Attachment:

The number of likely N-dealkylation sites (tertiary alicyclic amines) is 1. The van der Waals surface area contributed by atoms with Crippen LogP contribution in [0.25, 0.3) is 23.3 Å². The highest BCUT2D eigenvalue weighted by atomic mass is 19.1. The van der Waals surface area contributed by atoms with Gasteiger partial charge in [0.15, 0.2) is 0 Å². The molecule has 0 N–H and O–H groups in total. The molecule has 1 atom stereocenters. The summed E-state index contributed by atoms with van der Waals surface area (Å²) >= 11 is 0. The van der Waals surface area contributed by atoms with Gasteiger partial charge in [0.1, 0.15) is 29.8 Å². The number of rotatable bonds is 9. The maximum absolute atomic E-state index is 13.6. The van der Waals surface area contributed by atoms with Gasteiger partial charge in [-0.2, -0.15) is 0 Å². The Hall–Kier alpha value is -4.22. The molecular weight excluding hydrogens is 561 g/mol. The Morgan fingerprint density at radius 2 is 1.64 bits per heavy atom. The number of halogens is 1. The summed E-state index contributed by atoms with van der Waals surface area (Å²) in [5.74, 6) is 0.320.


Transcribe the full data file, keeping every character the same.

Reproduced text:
The number of likely N-dealkylation sites (tertiary alicyclic amines) is 1. The van der Waals surface area contributed by atoms with Crippen LogP contribution in [0.25, 0.3) is 23.3 Å². The highest BCUT2D eigenvalue weighted by atomic mass is 19.1. The van der Waals surface area contributed by atoms with Gasteiger partial charge in [0.15, 0.2) is 0 Å². The molecule has 0 N–H and O–H groups in total. The molecule has 1 atom stereocenters. The summed E-state index contributed by atoms with van der Waals surface area (Å²) >= 11 is 0. The van der Waals surface area contributed by atoms with Gasteiger partial charge in [0.1, 0.15) is 29.8 Å². The number of rotatable bonds is 9. The maximum absolute atomic E-state index is 13.6. The van der Waals surface area contributed by atoms with Gasteiger partial charge in [-0.2, -0.15) is 0 Å². The Hall–Kier alpha value is -4.22. The molecular weight excluding hydrogens is 561 g/mol. The Morgan fingerprint density at radius 2 is 1.64 bits per heavy atom. The number of halogens is 1. The summed E-state index contributed by atoms with van der Waals surface area (Å²) in [5.74, 6) is 0.320.